The Challenge of Humility

In the day when I cried out,
You answered me,
And made me bold with strength in my soul.

Psalm 138:3

LORD Jesus, we praise You that we can come before You at any time. Your Word says that You will hear us when we pray. When we are in our greatest need You are here to help us through it all. Enable us, O LORD we pray, to live in Your Strength and to seek You earnestly in the days of our afflictions. You are mighty to save us — not only from our sins but also from our anxieties and pains. Thank You, LORD for loving us so much that You went to the Cross to bear our sins and burdens. In Jesus’ mighty name we pray. Amen.

Today’s post will continue with our next challenge: Humble ourselves and cry out to God. Hold on tight, please! This is going to hurt a bit. No need to worry, though.

It’s amazing what we can accomplish while in labor. We puuuuuuuuuush, and we breathe-breathe-breathe; then we puuuuuuuuuush, and we breathe-breathe-breathe — until the baby’s head is out. What follows, to push out the rest of the baby’s body, is “a piece of cake” then.

Remember what I have shared in Praise God and Shout for Joy

“The best advice my midwife has given to me shortly before the birth of my firstborn son was: “Relax!” Now, that’s hard to do when you are in labor pain. It seems impossible! But you know what? The more tense I’ve gotten, the more the pain increased. The minute I willfully started to relax was the minute when the pain became bearable.”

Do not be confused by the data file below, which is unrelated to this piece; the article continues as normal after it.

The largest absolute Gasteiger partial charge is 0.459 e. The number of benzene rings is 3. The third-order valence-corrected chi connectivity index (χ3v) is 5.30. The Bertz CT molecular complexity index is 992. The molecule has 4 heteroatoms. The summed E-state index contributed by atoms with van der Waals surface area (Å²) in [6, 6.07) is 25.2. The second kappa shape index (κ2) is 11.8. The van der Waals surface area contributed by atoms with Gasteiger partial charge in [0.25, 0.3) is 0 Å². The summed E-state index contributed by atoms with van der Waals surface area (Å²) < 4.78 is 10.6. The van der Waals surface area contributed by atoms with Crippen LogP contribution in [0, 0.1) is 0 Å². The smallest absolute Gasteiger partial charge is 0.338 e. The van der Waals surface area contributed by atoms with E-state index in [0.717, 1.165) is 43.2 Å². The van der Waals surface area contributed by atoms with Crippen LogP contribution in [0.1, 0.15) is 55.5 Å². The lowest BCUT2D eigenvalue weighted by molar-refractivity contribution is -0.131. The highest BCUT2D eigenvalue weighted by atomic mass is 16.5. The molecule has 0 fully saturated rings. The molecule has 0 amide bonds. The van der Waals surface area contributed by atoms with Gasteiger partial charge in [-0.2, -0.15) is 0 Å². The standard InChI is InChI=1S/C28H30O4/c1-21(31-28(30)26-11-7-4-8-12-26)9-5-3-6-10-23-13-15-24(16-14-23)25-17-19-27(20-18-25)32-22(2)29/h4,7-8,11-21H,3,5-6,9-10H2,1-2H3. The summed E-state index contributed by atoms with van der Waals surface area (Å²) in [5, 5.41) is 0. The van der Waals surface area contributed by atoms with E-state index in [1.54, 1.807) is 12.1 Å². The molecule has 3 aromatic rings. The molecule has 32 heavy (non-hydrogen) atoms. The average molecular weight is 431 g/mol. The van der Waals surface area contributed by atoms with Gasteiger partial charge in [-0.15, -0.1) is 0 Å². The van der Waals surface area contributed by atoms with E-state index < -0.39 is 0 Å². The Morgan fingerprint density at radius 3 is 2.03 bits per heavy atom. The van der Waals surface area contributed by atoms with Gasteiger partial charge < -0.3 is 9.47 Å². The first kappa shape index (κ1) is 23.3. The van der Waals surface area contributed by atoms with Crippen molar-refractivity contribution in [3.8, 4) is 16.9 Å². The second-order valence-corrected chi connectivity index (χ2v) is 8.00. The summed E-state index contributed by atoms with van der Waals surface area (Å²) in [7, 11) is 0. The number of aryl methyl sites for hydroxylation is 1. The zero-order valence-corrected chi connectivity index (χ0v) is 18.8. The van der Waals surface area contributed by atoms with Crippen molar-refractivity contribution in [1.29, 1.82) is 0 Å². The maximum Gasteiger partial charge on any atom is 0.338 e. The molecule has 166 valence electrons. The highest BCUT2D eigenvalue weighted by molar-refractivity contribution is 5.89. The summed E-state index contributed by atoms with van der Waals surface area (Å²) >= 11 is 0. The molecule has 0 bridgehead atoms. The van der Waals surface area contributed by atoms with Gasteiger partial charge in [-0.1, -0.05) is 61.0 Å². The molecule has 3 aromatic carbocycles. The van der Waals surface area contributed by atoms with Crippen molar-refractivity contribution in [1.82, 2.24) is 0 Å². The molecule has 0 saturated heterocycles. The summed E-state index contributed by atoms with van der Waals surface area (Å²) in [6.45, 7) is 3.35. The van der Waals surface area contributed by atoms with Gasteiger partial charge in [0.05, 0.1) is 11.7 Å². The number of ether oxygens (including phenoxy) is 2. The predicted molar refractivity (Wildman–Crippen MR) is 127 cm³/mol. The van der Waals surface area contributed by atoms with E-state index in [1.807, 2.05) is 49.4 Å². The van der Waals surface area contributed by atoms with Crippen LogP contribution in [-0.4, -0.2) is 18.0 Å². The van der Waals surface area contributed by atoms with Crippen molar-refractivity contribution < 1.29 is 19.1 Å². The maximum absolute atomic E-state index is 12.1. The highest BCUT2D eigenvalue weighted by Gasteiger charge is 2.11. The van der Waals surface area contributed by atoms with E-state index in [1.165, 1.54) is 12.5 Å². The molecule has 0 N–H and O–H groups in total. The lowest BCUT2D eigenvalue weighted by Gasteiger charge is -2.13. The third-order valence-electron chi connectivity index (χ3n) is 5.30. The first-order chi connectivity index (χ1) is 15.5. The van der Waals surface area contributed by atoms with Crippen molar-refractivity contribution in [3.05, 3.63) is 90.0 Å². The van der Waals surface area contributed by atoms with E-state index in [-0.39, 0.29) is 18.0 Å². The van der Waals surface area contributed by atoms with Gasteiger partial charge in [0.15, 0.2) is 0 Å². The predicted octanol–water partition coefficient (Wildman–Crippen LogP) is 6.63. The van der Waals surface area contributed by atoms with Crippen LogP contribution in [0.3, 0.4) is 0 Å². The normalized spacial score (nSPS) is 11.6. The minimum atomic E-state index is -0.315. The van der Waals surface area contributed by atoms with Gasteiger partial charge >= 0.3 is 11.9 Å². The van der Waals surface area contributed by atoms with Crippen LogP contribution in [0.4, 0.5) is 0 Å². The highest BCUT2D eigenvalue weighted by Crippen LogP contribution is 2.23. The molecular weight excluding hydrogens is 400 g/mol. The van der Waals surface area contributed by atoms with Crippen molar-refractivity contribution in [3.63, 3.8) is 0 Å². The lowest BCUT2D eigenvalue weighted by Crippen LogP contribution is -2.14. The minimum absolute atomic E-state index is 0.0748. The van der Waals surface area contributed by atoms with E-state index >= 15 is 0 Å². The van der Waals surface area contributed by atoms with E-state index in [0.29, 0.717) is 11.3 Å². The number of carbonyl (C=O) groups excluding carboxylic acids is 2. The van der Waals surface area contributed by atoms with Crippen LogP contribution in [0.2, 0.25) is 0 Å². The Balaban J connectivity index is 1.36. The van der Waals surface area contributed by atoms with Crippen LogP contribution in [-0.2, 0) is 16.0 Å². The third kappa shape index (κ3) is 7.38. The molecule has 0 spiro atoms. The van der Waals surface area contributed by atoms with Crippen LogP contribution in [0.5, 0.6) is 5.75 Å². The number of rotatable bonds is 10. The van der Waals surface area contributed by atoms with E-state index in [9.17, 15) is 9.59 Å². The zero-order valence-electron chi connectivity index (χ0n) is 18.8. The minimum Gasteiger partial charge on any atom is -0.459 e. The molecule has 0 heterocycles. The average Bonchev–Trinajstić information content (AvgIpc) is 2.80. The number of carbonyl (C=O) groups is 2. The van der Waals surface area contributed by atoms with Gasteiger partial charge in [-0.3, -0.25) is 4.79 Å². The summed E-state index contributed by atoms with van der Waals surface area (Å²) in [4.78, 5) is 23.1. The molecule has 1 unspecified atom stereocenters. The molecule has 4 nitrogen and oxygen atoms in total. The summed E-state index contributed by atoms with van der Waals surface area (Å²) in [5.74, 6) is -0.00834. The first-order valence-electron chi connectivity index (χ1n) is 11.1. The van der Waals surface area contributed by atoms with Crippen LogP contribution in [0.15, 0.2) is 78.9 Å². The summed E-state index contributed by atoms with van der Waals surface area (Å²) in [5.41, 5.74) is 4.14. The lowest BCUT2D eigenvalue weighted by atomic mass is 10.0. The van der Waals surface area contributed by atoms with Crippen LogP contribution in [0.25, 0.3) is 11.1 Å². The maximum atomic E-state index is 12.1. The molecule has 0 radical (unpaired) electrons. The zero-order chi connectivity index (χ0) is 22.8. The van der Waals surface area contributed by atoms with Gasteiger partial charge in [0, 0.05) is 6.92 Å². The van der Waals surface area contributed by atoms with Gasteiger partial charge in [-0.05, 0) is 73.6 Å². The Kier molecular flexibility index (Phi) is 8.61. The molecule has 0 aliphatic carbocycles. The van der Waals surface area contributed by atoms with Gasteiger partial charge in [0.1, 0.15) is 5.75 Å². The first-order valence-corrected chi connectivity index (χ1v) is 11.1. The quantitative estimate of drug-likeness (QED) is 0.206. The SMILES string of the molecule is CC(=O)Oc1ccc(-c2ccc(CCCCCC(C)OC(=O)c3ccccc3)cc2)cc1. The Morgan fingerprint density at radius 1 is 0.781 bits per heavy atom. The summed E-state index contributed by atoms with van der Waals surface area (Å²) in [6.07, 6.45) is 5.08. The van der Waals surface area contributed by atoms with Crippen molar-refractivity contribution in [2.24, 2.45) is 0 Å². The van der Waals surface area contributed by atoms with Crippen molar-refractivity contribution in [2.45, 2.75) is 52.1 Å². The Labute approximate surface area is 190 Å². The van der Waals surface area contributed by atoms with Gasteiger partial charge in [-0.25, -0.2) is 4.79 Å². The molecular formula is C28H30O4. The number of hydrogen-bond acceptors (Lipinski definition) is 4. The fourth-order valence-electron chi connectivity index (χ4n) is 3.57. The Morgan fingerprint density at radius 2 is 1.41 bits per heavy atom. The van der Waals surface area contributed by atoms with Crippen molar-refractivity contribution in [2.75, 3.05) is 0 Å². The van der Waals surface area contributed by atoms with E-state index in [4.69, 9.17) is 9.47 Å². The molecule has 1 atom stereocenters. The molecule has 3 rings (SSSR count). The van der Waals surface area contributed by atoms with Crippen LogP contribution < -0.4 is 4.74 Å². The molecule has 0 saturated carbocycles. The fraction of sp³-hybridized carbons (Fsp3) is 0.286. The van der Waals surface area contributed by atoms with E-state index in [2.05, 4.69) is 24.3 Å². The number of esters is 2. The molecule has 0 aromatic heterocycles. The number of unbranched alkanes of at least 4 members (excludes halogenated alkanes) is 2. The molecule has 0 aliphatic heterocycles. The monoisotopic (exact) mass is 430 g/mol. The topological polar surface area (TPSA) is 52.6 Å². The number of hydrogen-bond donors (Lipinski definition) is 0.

That’s right, the last thing we can think of while going through suffering is to lift up our hands to praise God. But, you see, He is the One who has the answer!

There are times of great sorrow and pain when we need to push — Press on! Then there is a time in between when we need to focus on our breathing — Relax! This diverts our attention away from the pain and toward relaxing. It will help us to get more oxygen, too.

It seemed like all was going well, but then I reached a point during labor when I wanted to give up. Keeping my focus on the breathing and relaxing became too hard and my own strength began to fail. That’s when I cried out:

“I don’t care how this baby is coming out. You’ll take it out — somehow! Help me! PLEASE!”

The doctor’s answer motivated me to endure and to press on until there was no more sorrow, no more pain, the labor had passed and the baby was born.

During the times of afflictions, there is a time to press on. Then there is a time to relax. And then there is a time to cry out for help! Let’s read Psalm 138:3 again:

In the day when I cried out,
You answered me,
And made me bold with strength in my soul.

Listen to what Matthew Henry comments on this verse:

It was a spiritual answer. God gave him strength in his soul, and that is a real and valuable answer to the prayer of faith in the day of affliction. If God give us strength in our souls to bear the burdens, resist the temptations, and do the duties of an afflicted state, if he strengthen us to keep hold of himself by faith, to maintain the peace of our own minds and to wait with patience for the issue, we must own that he has answered us, and we are bound to be thankful.

In the day of great sorrow and pain, humble yourself and cry out to the LORD your God.

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